Process Is King in New Bold Floral Paintings by L.A. Painter Matthew Chambers

Matthew Chambers doesn’t think of his paintings as products. He’s more intrigued by the process itself, by the act of art-making. And while his new large-scale floral paintings—a selection of which is currently on view at Hezi Cohen Gallery in Tel Aviv—are certainly beautiful to behold, they also illustrate the artist’s creative impulses and his passion for procedure.

Take, for instance, the bold tulips of Fresh Off the Cob or the rosy blooms of Milan (both 2016). Color might appear to be paramount, yet it is practically an afterthought—the last elements he adds to each composition. These works started as drawings, or rather, a series of drawings and re-drawings. Once Chambers settles on an under-painting, with an eye toward balancing the weight and volume of the flowers’ shapes, he chooses hues. That decision isn’t a hefty philosophical one: The artist selects colors almost on a whim, depending on what inspires him that particular day.

The application of those colors, on the other hand, involves a specific and technically complex process. First, Chambers paints an adhesive, then sprays the canvas with color-matched nylon fibers. When the canvas is dry once again, roughly 24 hours later, he removes any excess fibers; he then starts the whole process again with another color. In Fresh Off the Cob, for instance, he painted red, white, pink, yellow, and green in separate cycles. The procedure allows him to focus on one color at a time, without much concern for how it works within the larger composition.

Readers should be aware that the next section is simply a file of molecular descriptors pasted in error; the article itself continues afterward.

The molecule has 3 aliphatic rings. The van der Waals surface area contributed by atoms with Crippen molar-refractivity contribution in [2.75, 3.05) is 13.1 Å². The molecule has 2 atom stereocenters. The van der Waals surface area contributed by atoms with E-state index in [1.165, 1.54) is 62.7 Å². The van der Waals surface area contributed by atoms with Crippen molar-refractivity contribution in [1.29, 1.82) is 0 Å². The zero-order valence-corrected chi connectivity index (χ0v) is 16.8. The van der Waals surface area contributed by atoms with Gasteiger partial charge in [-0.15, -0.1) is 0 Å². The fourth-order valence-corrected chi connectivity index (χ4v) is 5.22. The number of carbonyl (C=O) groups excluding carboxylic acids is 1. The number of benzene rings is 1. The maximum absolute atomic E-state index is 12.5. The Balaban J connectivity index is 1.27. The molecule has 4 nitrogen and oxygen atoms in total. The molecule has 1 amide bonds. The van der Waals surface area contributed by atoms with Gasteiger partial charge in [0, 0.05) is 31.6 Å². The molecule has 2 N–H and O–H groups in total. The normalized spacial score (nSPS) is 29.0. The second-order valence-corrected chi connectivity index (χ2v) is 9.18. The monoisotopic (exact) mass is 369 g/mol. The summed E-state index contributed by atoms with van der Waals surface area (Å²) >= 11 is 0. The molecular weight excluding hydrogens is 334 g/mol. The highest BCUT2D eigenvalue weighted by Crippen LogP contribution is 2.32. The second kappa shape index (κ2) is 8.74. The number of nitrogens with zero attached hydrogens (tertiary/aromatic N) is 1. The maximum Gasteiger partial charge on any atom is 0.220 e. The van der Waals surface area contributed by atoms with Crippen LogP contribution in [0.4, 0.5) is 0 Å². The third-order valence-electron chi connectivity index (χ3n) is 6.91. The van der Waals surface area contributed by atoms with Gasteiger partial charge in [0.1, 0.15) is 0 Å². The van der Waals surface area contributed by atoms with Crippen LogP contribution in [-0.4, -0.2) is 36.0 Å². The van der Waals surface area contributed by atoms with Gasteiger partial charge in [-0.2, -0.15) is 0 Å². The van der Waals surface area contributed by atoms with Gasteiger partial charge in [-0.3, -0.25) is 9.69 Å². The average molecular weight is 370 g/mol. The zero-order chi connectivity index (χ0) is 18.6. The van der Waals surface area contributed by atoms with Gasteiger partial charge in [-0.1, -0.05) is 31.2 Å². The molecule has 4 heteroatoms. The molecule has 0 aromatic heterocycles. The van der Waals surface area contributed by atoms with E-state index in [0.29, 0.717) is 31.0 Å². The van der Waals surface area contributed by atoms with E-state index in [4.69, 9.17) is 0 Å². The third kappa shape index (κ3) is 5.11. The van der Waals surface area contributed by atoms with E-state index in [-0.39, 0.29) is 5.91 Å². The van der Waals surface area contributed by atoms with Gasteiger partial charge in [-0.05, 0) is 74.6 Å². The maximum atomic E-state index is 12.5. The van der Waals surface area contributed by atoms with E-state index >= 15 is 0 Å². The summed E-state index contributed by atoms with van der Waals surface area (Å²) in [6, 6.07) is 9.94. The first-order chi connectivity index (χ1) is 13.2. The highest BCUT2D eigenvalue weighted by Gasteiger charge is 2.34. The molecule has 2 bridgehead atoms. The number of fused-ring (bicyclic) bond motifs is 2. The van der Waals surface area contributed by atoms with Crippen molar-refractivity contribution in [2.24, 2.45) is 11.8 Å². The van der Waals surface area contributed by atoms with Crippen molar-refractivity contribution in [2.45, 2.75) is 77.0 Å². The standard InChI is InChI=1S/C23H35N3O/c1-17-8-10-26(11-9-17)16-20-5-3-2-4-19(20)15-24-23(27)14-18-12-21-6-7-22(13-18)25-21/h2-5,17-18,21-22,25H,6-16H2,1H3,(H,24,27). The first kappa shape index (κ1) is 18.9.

Chambers suggests that the artist need not be godlike, controlling every element and carefully shaping the final composition, and, in turn, the viewer need not understand the artist’s intentions or the intricate mental processes behind a piece hanging on a gallery wall. While the new floral paintings at Hezi Cohen represent something of a departure for Chambers—a painter known for his pop-culture-inspired pieces and abstract works composed of strips of old canvas—his creative passion remains constant. Except this time more than ever, process beats product.


—Bridget Gleeson


Matthew Chambers’ work is on view at Hezi Cohen Gallery, Tel Aviv, Apr. 7–May 14, 2016.

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